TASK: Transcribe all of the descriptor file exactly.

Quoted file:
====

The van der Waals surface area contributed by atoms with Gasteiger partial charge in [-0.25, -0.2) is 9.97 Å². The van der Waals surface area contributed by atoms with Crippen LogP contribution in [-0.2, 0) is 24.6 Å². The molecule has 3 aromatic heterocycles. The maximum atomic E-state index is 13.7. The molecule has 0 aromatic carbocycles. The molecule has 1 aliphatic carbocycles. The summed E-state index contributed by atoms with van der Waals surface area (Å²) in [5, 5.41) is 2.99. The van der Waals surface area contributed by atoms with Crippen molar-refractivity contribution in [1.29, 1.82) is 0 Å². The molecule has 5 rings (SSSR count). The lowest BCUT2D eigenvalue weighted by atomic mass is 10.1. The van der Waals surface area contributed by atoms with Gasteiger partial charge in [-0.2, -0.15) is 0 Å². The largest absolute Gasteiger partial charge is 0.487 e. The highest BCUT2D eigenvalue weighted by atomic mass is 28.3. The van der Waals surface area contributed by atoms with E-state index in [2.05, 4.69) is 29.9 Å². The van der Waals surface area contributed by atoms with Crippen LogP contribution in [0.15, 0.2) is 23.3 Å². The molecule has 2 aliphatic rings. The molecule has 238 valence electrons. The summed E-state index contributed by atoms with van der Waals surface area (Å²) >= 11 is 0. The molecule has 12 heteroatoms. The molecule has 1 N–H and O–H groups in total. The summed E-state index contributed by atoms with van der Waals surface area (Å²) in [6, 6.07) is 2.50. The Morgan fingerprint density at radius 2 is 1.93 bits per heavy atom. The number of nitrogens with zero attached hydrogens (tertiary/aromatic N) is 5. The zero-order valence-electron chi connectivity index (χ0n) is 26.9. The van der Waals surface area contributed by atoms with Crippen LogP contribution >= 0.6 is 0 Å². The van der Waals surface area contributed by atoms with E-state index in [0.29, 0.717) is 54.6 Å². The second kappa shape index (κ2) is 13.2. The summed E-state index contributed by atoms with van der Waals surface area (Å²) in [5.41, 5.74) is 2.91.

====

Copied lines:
The van der Waals surface area contributed by atoms with Gasteiger partial charge in [-0.25, -0.2) is 9.97 Å². The van der Waals surface area contributed by atoms with Crippen LogP contribution in [-0.2, 0) is 24.6 Å². The molecule has 3 aromatic heterocycles. The maximum atomic E-state index is 13.7. The molecule has 0 aromatic carbocycles. The molecule has 1 aliphatic carbocycles. The summed E-state index contributed by atoms with van der Waals surface area (Å²) in [5, 5.41) is 2.99. The van der Waals surface area contributed by atoms with Crippen molar-refractivity contribution in [1.29, 1.82) is 0 Å². The molecule has 5 rings (SSSR count). The lowest BCUT2D eigenvalue weighted by atomic mass is 10.1. The van der Waals surface area contributed by atoms with Gasteiger partial charge in [-0.2, -0.15) is 0 Å². The largest absolute Gasteiger partial charge is 0.487 e. The highest BCUT2D eigenvalue weighted by atomic mass is 28.3. The van der Waals surface area contributed by atoms with E-state index in [2.05, 4.69) is 29.9 Å². The van der Waals surface area contributed by atoms with Crippen LogP contribution in [0.15, 0.2) is 23.3 Å². The molecule has 2 aliphatic rings. The molecule has 238 valence electrons. The summed E-state index contributed by atoms with van der Waals surface area (Å²) >= 11 is 0. The molecule has 12 heteroatoms. The molecule has 1 N–H and O–H groups in total. The summed E-state index contributed by atoms with van der Waals surface area (Å²) in [6, 6.07) is 2.50. The Morgan fingerprint density at radius 2 is 1.93 bits per heavy atom. The number of nitrogens with zero attached hydrogens (tertiary/aromatic N) is 5. The zero-order valence-electron chi connectivity index (χ0n) is 26.9. The van der Waals surface area contributed by atoms with Crippen LogP contribution >= 0.6 is 0 Å². The van der Waals surface area contributed by atoms with E-state index in [0.29, 0.717) is 54.6 Å². The second kappa shape index (κ2) is 13.2. The summed E-state index contributed by atoms with van der Waals surface area (Å²) in [5.41, 5.74) is 2.91.